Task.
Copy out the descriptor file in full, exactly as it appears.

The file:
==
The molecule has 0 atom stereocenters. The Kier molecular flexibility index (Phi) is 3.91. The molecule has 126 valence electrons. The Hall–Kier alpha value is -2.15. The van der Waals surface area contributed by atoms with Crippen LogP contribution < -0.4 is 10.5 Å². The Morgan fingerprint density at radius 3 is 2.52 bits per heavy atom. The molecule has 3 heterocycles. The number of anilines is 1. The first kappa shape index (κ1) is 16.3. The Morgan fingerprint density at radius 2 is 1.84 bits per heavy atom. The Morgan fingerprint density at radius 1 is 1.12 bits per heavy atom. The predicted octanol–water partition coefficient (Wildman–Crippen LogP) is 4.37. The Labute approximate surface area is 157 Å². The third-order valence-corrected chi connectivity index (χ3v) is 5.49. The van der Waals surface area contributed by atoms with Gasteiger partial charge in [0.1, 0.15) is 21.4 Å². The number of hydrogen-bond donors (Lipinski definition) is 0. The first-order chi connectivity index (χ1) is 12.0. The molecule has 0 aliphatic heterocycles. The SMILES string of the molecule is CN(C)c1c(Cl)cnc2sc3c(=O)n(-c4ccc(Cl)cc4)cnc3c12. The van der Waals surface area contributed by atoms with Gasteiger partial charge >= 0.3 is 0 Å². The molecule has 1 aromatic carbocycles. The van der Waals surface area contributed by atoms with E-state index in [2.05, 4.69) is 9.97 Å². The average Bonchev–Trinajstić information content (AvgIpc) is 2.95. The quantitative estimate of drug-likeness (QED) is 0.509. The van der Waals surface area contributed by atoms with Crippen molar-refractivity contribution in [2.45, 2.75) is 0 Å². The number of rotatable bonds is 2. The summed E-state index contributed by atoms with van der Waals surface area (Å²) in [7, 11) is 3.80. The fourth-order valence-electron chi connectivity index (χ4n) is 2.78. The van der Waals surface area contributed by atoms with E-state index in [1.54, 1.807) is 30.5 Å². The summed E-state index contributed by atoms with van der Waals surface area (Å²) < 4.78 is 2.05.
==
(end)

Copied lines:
The molecule has 0 atom stereocenters. The Kier molecular flexibility index (Phi) is 3.91. The molecule has 126 valence electrons. The Hall–Kier alpha value is -2.15. The van der Waals surface area contributed by atoms with Crippen LogP contribution < -0.4 is 10.5 Å². The Morgan fingerprint density at radius 3 is 2.52 bits per heavy atom. The molecule has 3 heterocycles. The number of anilines is 1. The first kappa shape index (κ1) is 16.3. The Morgan fingerprint density at radius 2 is 1.84 bits per heavy atom. The Morgan fingerprint density at radius 1 is 1.12 bits per heavy atom. The predicted octanol–water partition coefficient (Wildman–Crippen LogP) is 4.37. The Labute approximate surface area is 157 Å². The third-order valence-corrected chi connectivity index (χ3v) is 5.49. The van der Waals surface area contributed by atoms with Gasteiger partial charge in [0.1, 0.15) is 21.4 Å². The number of hydrogen-bond donors (Lipinski definition) is 0. The first-order chi connectivity index (χ1) is 12.0. The molecule has 0 aliphatic heterocycles. The SMILES string of the molecule is CN(C)c1c(Cl)cnc2sc3c(=O)n(-c4ccc(Cl)cc4)cnc3c12. The van der Waals surface area contributed by atoms with Gasteiger partial charge >= 0.3 is 0 Å². The molecule has 1 aromatic carbocycles. The van der Waals surface area contributed by atoms with E-state index in [2.05, 4.69) is 9.97 Å². The average Bonchev–Trinajstić information content (AvgIpc) is 2.95. The quantitative estimate of drug-likeness (QED) is 0.509. The van der Waals surface area contributed by atoms with Crippen molar-refractivity contribution in [2.45, 2.75) is 0 Å². The number of rotatable bonds is 2. The summed E-state index contributed by atoms with van der Waals surface area (Å²) in [7, 11) is 3.80. The fourth-order valence-electron chi connectivity index (χ4n) is 2.78. The van der Waals surface area contributed by atoms with E-state index in [1.54, 1.807) is 30.5 Å². The summed E-state index contributed by atoms with van der Waals surface area (Å²) < 4.78 is 2.05.